Stephen Pollock - Saxophonist
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So Near, So Far

So Near, So Far CD








"Exceptional musicianship of the finest saxophonists I know."
Branford Marsalis
“… worth hearing again and again.”
Gordon Spencer, Pittsburgh Magazine
"Breathtaking love songs ...impeccably performed."
David Levenson
“So Near, So Far… is a finely tuned and precise piece of work. It stands with some of the best classical recordings of the past few years…”
Dante A. Ciampaglia, Pittsburgh Metropolitan
“….a wonderfully lyrical CD with beautiful melodies and lush tones coloring the listener’s palette to create a warm, and very listenable recording.”
Frank Bongorno, The Saxophone Journal

Program Notes:

Years ago when I was a student, I went to a recital given by my teacher James Houlik. In that performance he played a piece by Claude Debussy. I remember the way he sang through the long lines from the beginning of the piece to the end. When he reached the end he held the last note so long it was as though he was holding the entire audience just off of our seats in the palm of his hand. We didn’t even breathe until the horn came out of his mouth, his shoulders relaxed and he finally took a breath of his own. It was magic,…it was music. Since then many great classical, jazz and pop performers have touched me in this way, but Houlik was the first, and when he did it I was forever spoiled. He used to always tell us as students that playing with passion was much harder than playing fast and that we should strive to be good musicians first and good saxophonists second. I think he was right. In my opinion, playing musically is one of the hardest things even for a good musician to do. I struggle with technically difficult passages like everyone else, but I work hardest on playing expressively,….passionately. This challenge, and the desire to play music I really love and want to listen to, has brought about this project: my first solo recording - "So Near, So Far."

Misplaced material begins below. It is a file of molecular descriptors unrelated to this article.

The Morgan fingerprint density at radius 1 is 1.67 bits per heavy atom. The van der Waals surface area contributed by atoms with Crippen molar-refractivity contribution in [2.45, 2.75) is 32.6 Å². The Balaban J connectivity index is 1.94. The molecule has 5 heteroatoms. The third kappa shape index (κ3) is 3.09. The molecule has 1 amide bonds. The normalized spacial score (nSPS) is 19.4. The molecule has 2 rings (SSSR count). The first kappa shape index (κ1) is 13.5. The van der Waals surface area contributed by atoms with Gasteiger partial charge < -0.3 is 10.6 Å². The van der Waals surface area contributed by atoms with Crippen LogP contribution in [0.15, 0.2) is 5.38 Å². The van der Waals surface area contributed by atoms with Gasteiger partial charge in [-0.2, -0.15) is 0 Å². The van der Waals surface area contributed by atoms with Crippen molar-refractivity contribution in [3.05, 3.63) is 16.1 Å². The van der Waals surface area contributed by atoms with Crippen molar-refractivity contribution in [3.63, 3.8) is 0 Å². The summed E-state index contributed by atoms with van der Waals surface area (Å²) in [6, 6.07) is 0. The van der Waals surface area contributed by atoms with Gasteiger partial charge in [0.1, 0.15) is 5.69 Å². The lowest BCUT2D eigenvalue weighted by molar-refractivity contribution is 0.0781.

I feel very fortunate to be joined on this recording by some of the finest musicians performing today. My guests are the world renowned Alexander String Quartet, Armenian pianist Vahan Sargsyan, bass virtuoso John Patitucci, legendary saxophonist Branford Marsalis, members of the New Century Saxophone Quartet - Connie Frigo, Michael Stephenson and guest alto saxophonist Andrew Hays.

On this recording I wanted to focus on line, shape, color and melody, so I have chosen music that lends itself to all of these things and I have chosen to use different instrumentation for ways of expressing this as well. The saxophone has such a wide variety of possible colors and timbres that can be achieved and one of my favorite settings for this is playing with strings. Several years ago Robert Besen, New Century Saxophone Quartet’s manager, introduced me to members of the Alexander String Quartet who are also on the BesenArts roster. After a few meetings in bars and at performances of ASQ, I became good friends with members of the quartet; therefore, it only made sense to ask them if they would like to join me on this recording. Needless to say, I was very excited when they said ‘yes’ as I have always really enjoyed and respected their playing.